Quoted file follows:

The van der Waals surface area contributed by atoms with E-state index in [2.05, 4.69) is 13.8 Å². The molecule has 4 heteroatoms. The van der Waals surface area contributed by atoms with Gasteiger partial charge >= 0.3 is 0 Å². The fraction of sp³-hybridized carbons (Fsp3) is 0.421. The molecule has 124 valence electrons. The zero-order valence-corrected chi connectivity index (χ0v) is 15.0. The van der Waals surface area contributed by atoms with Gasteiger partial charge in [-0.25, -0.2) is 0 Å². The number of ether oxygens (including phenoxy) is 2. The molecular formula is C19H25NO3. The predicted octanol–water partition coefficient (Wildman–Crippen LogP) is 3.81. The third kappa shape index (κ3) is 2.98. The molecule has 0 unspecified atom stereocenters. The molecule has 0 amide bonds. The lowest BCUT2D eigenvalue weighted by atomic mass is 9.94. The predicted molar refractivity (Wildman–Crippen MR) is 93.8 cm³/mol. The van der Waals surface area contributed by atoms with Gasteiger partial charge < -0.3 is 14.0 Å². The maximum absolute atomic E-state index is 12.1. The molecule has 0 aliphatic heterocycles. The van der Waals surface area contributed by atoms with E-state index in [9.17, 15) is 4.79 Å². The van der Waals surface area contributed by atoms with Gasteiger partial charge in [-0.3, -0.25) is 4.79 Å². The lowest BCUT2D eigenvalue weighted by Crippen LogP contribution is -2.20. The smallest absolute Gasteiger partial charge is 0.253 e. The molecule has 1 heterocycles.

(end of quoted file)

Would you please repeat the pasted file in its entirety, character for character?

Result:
The van der Waals surface area contributed by atoms with E-state index in [2.05, 4.69) is 13.8 Å². The molecule has 4 heteroatoms. The van der Waals surface area contributed by atoms with Gasteiger partial charge >= 0.3 is 0 Å². The fraction of sp³-hybridized carbons (Fsp3) is 0.421. The molecule has 124 valence electrons. The zero-order valence-corrected chi connectivity index (χ0v) is 15.0. The van der Waals surface area contributed by atoms with Gasteiger partial charge in [-0.25, -0.2) is 0 Å². The number of ether oxygens (including phenoxy) is 2. The molecular formula is C19H25NO3. The predicted octanol–water partition coefficient (Wildman–Crippen LogP) is 3.81. The third kappa shape index (κ3) is 2.98. The molecule has 0 unspecified atom stereocenters. The molecule has 0 amide bonds. The lowest BCUT2D eigenvalue weighted by atomic mass is 9.94. The predicted molar refractivity (Wildman–Crippen MR) is 93.8 cm³/mol. The van der Waals surface area contributed by atoms with Gasteiger partial charge < -0.3 is 14.0 Å². The maximum absolute atomic E-state index is 12.1. The molecule has 0 aliphatic heterocycles. The van der Waals surface area contributed by atoms with E-state index in [9.17, 15) is 4.79 Å². The van der Waals surface area contributed by atoms with Gasteiger partial charge in [-0.3, -0.25) is 4.79 Å². The lowest BCUT2D eigenvalue weighted by Crippen LogP contribution is -2.20. The smallest absolute Gasteiger partial charge is 0.253 e. The molecule has 1 heterocycles.